John-Mainly by paring things down to the bare essentials and keeping a fairly tight schedule during our weeks. We have full time jobs, so apart from that we have family time, cooking, cleaning, exercise, and art.  All of these feed into the core essentials of what’s important to maintain our quality of life at home.  I didn’t make any art for the entire first year of my son’s life because of the shock and awe from the schedule change of raising an infant.   Once I finally adapted, I decided that I should just get up and work in the studio in the mornings, so I typically work from 5-6:15 am.   Greta and I have to work back and forth to trade off on who does what and when.  Fortunately we both care about a lot of the same things so we have some balance and overlap. However, it’s not without the constant feeling that you can’t waste any time and that you have to optimize the day to get all the things done you think you should be doing.  Also, I became a first time parent at age 46 so for many years I didn’t spend a lot of time around children.  It has been great to get back in touch with that part of the human experience through my relationship with my son.  It brings you back to being able to re-live many experiences that you forgot about or assumed you’d never have again.  It could be something as simple as playing on the swings at a park, or in a sandbox, or simply playing with no other purpose in mind.


We also have a lot of other interests, but those have been dialed back considerably, at least for now.  I am interested in competitive cycling and triathlons.  I still do some races but far less and my conditioning is at a lower level than before.  Home maintenance and deep cleaning has definitely suffered.  We have a garden but can’t spend as much time working in it as we’d like to, so we make up for it by going to the Saturday morning Iowa City Farmer’s Market.  I try to keep up on current events but we have magazine subscriptions that mostly go unread.  Reading mostly involves children’s books, which actually have had an interesting influence on my work.   Nights out on the town are rare, fairly early bedtimes, no TV at all, and the last full movie I saw was Frozen.  We both like to travel (abroad) but have mainly limited our adventures to destinations that are less than a one day drive in a minivan.  Also I am on the board of directors at the Iowa Children’s Museum and that has been a great experience in terms of both contributing some of my unique skills and being exposed to new experiences, ideas, and growth.


(works on progress – a water color study of the Old Capitol and a pen and ink drawing of “Drink Up!” for Little Village Magazine.)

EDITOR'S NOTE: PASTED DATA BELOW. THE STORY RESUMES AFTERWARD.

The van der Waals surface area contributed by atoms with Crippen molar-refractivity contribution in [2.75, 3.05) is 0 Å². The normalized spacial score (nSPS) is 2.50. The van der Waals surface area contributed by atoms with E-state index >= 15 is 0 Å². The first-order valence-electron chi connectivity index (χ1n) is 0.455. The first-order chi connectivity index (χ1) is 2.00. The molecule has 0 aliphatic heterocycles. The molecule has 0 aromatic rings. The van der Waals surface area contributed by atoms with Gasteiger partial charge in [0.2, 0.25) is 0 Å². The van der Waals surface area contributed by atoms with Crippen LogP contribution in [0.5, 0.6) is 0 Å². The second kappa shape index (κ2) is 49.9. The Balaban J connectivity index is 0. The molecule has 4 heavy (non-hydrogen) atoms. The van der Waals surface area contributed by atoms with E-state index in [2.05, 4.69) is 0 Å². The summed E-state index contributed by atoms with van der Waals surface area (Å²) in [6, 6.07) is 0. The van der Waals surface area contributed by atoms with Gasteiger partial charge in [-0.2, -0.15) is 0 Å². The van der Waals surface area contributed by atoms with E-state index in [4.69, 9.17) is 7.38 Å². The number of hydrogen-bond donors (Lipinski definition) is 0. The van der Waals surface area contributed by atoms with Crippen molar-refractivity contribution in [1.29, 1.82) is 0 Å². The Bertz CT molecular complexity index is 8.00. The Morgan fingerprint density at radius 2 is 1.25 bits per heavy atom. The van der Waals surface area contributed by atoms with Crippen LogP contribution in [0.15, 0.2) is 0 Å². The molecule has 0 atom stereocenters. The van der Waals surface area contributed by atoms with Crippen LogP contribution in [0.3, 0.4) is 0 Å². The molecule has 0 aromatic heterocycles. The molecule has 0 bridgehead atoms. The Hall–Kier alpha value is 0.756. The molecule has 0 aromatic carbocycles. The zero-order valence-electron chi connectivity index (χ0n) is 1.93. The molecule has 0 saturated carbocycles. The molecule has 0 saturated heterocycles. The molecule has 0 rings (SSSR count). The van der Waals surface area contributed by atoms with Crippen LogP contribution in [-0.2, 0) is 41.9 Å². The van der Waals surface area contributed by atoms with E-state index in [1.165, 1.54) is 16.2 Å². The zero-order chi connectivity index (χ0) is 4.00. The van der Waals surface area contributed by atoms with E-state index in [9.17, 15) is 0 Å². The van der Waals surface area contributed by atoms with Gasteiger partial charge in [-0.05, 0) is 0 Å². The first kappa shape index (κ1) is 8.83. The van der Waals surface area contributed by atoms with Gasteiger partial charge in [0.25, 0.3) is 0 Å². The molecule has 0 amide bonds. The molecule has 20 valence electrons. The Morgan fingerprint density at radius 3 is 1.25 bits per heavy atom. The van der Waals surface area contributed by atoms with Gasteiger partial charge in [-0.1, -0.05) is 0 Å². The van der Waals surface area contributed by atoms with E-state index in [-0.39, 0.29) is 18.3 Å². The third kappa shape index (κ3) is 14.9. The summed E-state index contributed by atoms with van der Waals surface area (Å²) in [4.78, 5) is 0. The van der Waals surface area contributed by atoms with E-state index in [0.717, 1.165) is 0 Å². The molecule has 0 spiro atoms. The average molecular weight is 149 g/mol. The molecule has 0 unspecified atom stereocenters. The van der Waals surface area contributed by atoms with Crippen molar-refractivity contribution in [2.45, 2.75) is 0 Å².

IAG- You are also a political cartoonist. How did that come about?

John- I think that one branch of my brain and artwork has always been geared in that general direction.  Since 2015 editorial ideas have become an increasingly important part of my daily art practice.  I pay attention to the news and feel passionate about current events. I try to study a variety of sources which is an important part of being informed and participating in our democracy.  Ideas pop into my head, particularly when reading in-depth articles….but also just randomly throughout the day.  I immediately write them down on lists before I forget.  For these types of ideas, political cartoons seem to make the most sense vs making a painting about foreign trade policy, for example.  As an artist I try to stay open to many influences and allow myself to be pulled in different directions.  Editorial cartooning is a way to use my visual communication skills to synthesize what I am paying attention to and processing.  It helps keep the brain sharpened in a world full of anesthetic influences and distractions and is a chance to jump into the fray and push (and punch) back.  

I have always been attracted to the drawing style, satire, hyperbole and storytelling of political cartoons and comic strips like Bloom County, The Far Side, Mad Magazine and many others.  Going even further back artists like Goya, Daumier, and Thomas Nast are a few examples of influences.   I love drawing faces and heads because there’s a lot of structure to work with and the facets and angles feel architectural.   If you get it right it’s quite expressive and comes to life, and you have a reaction to that as well. In addition to the drawing side, text adds another dimension that is equally, if not more important.  I love to work in pen and ink and watercolor which feel intuitive and instinctual at this point.  I am interested in the “animal” like nature of humans and how we predictably succumb to our base instincts and weaknesses.  My goal is to draw out the things that drive us (and our leaders) on an emotional and evolutionary level.  It’s important to have a strong visceral relationship with the materials and use the brush marks, lines, dots and textures as notes to play the full song of the idea represented, and to find the humor, horror, and hope contained there.